You are a translation boss.
Yes, scholars, you are a boss in the art of literary translation. Think about it, you’ve already read a number of translated texts already. In doing so, you’ve summarized, paraphrased, and showcased your own interpretation of the text in your essays. How’s that for effortlessly crafting a piece of art, eh?
In terms of translating a literary foreign text, you have an important job to complete because translation provides us with the cultural equivalent of a text that we didn’t have access to before. Because of this, remember that there is no such thing as a definitive translation. Therefore, translation is a creative work that only you can produce. To help you along the way, here are some best practices to get ya going.
- The source text.
- Pens, Pencils, Erasers.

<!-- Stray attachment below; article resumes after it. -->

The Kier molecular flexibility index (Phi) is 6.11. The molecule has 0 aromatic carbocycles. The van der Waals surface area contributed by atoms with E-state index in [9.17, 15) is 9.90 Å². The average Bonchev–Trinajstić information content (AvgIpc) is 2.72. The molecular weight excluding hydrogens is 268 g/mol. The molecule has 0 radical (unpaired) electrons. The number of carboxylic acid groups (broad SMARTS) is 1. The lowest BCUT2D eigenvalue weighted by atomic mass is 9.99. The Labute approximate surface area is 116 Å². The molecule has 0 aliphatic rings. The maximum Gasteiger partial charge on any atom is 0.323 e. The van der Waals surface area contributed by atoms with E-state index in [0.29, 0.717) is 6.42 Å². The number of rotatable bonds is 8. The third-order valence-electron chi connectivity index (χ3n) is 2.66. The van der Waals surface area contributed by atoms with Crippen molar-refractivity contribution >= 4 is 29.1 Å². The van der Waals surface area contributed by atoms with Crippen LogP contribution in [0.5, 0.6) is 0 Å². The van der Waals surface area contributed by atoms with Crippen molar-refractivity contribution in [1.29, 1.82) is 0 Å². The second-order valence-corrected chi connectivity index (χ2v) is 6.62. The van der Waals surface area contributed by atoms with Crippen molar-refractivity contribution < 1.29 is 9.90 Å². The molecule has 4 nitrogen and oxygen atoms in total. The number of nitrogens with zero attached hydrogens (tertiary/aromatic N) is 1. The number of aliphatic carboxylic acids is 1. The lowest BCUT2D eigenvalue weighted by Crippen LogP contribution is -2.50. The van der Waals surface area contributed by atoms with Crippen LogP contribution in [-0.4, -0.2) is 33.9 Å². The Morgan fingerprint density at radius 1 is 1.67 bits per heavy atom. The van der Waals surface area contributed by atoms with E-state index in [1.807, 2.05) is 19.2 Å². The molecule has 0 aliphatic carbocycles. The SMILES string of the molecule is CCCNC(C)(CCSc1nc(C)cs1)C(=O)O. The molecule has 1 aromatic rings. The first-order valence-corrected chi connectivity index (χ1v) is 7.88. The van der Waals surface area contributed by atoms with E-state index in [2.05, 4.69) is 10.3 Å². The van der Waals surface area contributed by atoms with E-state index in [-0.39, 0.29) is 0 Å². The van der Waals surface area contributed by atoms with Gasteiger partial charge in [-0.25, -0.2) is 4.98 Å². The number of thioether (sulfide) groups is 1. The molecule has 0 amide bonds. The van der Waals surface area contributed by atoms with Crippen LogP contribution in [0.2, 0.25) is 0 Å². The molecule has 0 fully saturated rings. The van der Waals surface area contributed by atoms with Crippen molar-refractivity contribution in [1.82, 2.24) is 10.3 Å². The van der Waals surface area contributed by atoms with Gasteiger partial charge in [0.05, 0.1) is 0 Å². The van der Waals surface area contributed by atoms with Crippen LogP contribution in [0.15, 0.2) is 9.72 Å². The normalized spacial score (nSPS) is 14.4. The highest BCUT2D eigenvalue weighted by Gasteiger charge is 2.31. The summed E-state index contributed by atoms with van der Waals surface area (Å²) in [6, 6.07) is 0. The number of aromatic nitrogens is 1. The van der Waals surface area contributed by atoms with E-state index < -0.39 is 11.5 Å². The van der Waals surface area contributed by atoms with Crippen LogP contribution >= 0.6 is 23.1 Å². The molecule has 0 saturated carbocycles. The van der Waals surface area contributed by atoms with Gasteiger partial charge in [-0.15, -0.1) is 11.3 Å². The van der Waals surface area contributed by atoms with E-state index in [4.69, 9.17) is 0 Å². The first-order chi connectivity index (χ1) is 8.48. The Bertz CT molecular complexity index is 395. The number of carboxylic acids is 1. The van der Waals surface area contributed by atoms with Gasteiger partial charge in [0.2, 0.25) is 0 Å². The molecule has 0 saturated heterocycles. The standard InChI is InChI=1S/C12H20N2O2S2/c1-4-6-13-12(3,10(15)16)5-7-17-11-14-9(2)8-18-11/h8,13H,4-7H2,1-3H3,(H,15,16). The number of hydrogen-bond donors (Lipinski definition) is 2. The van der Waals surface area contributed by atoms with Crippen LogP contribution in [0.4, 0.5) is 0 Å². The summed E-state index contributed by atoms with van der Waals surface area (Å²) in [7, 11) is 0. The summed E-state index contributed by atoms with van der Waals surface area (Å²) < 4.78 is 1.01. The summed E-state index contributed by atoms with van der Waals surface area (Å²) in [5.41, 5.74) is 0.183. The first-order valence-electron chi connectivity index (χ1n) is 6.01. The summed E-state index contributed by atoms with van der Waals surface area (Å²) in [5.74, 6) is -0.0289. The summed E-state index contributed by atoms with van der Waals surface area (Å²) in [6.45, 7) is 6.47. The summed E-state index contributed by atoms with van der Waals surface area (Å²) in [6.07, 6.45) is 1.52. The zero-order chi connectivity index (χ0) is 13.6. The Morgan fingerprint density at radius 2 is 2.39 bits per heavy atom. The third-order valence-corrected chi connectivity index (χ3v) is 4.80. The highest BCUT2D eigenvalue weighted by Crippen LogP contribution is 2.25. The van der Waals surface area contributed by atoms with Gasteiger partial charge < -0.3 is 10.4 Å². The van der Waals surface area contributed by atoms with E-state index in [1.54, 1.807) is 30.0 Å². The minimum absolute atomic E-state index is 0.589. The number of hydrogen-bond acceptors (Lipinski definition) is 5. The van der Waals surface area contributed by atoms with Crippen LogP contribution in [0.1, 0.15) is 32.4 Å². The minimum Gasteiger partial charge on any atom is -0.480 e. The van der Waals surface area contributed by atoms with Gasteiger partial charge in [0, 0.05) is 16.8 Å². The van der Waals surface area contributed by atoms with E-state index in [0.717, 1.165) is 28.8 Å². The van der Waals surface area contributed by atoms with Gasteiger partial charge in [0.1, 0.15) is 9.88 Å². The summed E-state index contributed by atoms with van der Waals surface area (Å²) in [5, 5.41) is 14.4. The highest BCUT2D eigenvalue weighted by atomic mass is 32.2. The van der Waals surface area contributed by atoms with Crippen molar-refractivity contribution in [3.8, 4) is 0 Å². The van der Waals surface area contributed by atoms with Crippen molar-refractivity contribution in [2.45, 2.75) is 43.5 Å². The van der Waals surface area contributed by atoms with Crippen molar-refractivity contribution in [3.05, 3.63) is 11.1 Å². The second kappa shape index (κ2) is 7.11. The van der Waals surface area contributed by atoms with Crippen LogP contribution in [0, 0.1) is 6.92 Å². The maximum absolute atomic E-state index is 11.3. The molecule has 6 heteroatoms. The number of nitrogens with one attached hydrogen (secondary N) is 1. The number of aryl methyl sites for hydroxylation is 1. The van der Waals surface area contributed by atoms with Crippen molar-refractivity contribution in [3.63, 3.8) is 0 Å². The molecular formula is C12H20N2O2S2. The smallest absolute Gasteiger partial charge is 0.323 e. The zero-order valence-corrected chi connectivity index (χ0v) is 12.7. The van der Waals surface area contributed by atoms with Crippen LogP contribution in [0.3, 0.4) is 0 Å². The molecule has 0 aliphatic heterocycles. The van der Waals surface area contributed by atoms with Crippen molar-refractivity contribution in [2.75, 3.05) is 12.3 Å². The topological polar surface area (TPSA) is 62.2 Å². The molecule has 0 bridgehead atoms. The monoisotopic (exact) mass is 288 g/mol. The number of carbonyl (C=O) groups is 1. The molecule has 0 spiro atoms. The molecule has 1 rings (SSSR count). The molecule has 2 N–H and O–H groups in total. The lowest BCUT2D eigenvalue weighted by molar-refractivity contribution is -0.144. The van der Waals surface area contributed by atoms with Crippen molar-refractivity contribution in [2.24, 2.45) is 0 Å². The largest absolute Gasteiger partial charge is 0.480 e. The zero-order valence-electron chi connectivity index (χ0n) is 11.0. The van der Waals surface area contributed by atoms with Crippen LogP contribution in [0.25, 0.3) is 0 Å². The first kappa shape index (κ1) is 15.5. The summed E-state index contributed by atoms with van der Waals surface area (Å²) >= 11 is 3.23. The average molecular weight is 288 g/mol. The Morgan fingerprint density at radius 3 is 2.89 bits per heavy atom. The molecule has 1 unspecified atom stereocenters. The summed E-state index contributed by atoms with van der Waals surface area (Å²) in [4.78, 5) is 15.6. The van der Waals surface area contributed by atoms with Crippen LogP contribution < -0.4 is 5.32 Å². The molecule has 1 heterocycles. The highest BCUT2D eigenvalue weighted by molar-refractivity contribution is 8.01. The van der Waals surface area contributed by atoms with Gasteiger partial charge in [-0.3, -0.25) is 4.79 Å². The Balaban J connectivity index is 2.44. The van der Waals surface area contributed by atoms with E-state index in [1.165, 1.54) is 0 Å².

- White Out.
Have your coffee ready? Great. Translation of a foreign text may begin with an intralingual translation of the source language, which is translating a historic foreign text into a contemporary version. Not bilingual or a master of multiple languages? No sweat! Skip to step 2.
If you are a language ninja, and you feel confident in translating the source foreign text, this step is all about honing into the semantics of the original text. When focusing on the intralingual translation into your own modern version, the language and ideas remains the same. However, this process involves your first access to providing your own perception in a present-day tone of the historic text.